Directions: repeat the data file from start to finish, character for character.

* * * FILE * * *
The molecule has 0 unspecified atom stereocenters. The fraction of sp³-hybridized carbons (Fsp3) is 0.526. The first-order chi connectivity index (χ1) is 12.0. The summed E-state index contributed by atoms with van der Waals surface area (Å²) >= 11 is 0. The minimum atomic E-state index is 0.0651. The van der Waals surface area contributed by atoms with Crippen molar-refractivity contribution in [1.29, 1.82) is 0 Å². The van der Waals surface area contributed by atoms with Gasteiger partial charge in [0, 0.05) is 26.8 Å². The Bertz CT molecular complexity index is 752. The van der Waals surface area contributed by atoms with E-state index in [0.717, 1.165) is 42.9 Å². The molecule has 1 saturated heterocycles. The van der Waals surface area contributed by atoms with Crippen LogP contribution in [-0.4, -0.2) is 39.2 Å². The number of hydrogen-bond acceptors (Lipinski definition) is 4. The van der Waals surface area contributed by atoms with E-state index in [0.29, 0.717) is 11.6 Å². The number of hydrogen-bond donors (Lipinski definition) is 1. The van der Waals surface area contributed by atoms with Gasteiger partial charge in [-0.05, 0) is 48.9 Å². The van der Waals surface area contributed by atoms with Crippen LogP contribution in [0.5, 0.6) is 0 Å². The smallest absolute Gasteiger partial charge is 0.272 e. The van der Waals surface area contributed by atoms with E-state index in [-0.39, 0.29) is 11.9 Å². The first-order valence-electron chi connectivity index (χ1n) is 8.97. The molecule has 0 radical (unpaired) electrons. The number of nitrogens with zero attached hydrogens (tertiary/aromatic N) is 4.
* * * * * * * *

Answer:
The molecule has 0 unspecified atom stereocenters. The fraction of sp³-hybridized carbons (Fsp3) is 0.526. The first-order chi connectivity index (χ1) is 12.0. The summed E-state index contributed by atoms with van der Waals surface area (Å²) >= 11 is 0. The minimum atomic E-state index is 0.0651. The van der Waals surface area contributed by atoms with Crippen molar-refractivity contribution in [1.29, 1.82) is 0 Å². The van der Waals surface area contributed by atoms with Gasteiger partial charge in [0, 0.05) is 26.8 Å². The Bertz CT molecular complexity index is 752. The van der Waals surface area contributed by atoms with E-state index in [0.717, 1.165) is 42.9 Å². The molecule has 1 saturated heterocycles. The van der Waals surface area contributed by atoms with Crippen LogP contribution in [-0.4, -0.2) is 39.2 Å². The number of hydrogen-bond acceptors (Lipinski definition) is 4. The van der Waals surface area contributed by atoms with E-state index in [0.29, 0.717) is 11.6 Å². The number of hydrogen-bond donors (Lipinski definition) is 1. The van der Waals surface area contributed by atoms with Gasteiger partial charge in [-0.05, 0) is 48.9 Å². The van der Waals surface area contributed by atoms with Crippen LogP contribution in [0.5, 0.6) is 0 Å². The smallest absolute Gasteiger partial charge is 0.272 e. The van der Waals surface area contributed by atoms with E-state index in [-0.39, 0.29) is 11.9 Å². The first-order valence-electron chi connectivity index (χ1n) is 8.97. The molecule has 0 radical (unpaired) electrons. The number of nitrogens with zero attached hydrogens (tertiary/aromatic N) is 4.